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Table 3 Physicians’ barriers to treat hyperlipidemia among patients with rheumatoid arthritis with their respective priority votes

From: Views of primary care physicians and rheumatologists regarding screening and treatment of hyperlipidemia among patients with rheumatoid arthritis

LevelSub-levelRheumatologist Votes (%)aPCP Votes (%)a
Physician LevelTotal Votes, %87.025.0
Conflict regarding ownership of hyperlipidemia management37.70.0
Lack of training and knowledge of hyperlipidemia guidelines32.118.3
Lack of time11.10.8
Focus only on RA6.2
Prioritize non-pharmacologic measures (diet and exercise)4.2
Difficulty implementing lifestyle modifications for patients with pain1.7
Patient LevelTotal Votes, %5.669.2
Side effects of statins2.542.5
Patient already on multiple medications2.58.3
Side effects of RA medications and RA drug interactions0.6
Comorbidities6.7
Complexity of RA and its treatment5.8
Patients’ lack of awareness of CVD risk1.7
Priority of RA symptomology over preventive measures4.2
System LevelTotal Votes, %7.4%5.8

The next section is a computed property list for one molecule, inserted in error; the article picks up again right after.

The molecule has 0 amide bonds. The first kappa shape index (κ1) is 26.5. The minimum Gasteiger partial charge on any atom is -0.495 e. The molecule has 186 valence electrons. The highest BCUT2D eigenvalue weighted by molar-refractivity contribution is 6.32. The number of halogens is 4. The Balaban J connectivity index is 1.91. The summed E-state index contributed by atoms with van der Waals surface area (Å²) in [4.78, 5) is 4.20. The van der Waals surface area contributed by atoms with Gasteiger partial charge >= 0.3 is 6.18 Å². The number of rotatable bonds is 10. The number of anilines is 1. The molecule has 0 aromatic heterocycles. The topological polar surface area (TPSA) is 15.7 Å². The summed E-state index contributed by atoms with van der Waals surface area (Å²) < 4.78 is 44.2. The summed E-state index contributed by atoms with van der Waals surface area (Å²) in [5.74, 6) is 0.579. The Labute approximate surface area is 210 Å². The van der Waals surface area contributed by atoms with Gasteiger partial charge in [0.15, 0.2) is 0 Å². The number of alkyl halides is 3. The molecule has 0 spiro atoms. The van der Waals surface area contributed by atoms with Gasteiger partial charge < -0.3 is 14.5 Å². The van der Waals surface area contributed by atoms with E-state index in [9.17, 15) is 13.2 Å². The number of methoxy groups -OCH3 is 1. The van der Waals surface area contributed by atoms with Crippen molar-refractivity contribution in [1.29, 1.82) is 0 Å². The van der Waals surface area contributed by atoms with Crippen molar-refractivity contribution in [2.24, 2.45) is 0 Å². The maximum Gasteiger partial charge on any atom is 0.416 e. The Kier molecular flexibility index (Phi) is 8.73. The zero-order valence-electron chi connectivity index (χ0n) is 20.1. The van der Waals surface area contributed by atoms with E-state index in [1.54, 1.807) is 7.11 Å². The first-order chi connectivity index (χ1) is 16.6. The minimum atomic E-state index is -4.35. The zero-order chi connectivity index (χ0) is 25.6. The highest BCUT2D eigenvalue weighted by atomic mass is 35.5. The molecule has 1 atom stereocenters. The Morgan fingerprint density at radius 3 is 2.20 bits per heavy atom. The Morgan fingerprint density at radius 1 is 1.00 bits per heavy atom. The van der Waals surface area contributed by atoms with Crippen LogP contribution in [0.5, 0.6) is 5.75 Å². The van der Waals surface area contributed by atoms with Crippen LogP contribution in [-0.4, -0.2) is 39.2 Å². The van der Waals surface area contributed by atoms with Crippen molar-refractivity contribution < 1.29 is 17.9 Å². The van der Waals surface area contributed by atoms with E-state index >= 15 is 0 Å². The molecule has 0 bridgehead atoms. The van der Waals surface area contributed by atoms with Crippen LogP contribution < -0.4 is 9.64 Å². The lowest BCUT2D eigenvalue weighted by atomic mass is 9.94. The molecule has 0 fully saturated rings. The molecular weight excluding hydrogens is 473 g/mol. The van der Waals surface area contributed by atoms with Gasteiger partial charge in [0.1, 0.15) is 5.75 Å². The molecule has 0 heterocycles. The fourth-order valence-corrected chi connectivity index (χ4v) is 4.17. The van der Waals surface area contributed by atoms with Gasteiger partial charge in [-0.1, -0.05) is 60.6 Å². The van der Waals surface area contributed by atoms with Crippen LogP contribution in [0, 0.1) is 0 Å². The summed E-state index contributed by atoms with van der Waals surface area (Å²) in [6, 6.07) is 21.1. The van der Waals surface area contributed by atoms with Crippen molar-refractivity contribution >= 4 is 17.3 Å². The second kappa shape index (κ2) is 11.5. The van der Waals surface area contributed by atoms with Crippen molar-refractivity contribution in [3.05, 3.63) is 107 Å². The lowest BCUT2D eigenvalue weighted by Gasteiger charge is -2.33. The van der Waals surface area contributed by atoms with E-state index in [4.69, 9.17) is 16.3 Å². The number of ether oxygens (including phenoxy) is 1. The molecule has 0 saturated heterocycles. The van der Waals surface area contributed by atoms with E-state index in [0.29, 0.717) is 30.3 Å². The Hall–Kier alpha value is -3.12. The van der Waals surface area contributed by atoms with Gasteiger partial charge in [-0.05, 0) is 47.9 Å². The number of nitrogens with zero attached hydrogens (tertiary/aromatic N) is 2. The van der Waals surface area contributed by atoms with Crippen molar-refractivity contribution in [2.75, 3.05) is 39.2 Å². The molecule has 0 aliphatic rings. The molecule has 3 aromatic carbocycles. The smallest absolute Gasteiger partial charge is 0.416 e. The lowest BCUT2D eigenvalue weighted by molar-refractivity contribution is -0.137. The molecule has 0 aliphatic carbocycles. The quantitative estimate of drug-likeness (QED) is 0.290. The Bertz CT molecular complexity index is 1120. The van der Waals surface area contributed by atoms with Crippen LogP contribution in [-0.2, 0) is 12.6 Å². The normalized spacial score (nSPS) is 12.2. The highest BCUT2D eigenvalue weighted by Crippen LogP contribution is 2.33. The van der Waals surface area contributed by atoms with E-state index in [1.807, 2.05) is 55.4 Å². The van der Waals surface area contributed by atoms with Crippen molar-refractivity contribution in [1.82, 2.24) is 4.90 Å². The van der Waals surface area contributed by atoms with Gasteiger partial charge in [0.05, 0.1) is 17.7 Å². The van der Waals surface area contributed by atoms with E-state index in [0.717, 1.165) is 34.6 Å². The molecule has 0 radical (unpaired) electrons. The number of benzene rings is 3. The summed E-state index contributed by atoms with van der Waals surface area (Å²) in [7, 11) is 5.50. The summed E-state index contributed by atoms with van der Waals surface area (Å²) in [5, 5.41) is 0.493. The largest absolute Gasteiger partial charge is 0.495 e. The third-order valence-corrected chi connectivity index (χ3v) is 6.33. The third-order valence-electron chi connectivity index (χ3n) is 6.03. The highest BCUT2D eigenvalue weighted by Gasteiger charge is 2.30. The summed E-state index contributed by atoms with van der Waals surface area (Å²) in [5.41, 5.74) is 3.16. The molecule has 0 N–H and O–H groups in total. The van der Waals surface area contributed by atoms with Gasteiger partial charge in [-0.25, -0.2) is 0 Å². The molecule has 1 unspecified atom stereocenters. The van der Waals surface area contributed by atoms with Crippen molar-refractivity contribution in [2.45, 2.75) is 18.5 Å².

Financial barriers (limited insurance coverage, cost of additional medications, cost of repeating labs)6.2%0.0
Limited clinic staff support1.2%
Lack of care coordination5.8
  1. RA Rheumatoid arthritis, CVD Cardiovascular disease. 0% = that sub-level emerged during the brainstorming session but did not receive votes. “--” = the sub-level did not emerge in the respective group
  2. aTotal votes are calculated based on the number of participating physicians. Each physician had a total of 6 votes (3 for the most important, 2 votes for the second most important, and 1 for the third most important statement). Hence, 27 rheumatologist participated × 6 votes each = 162 votes; 20 PCPs participated × 6 votes = 120 votes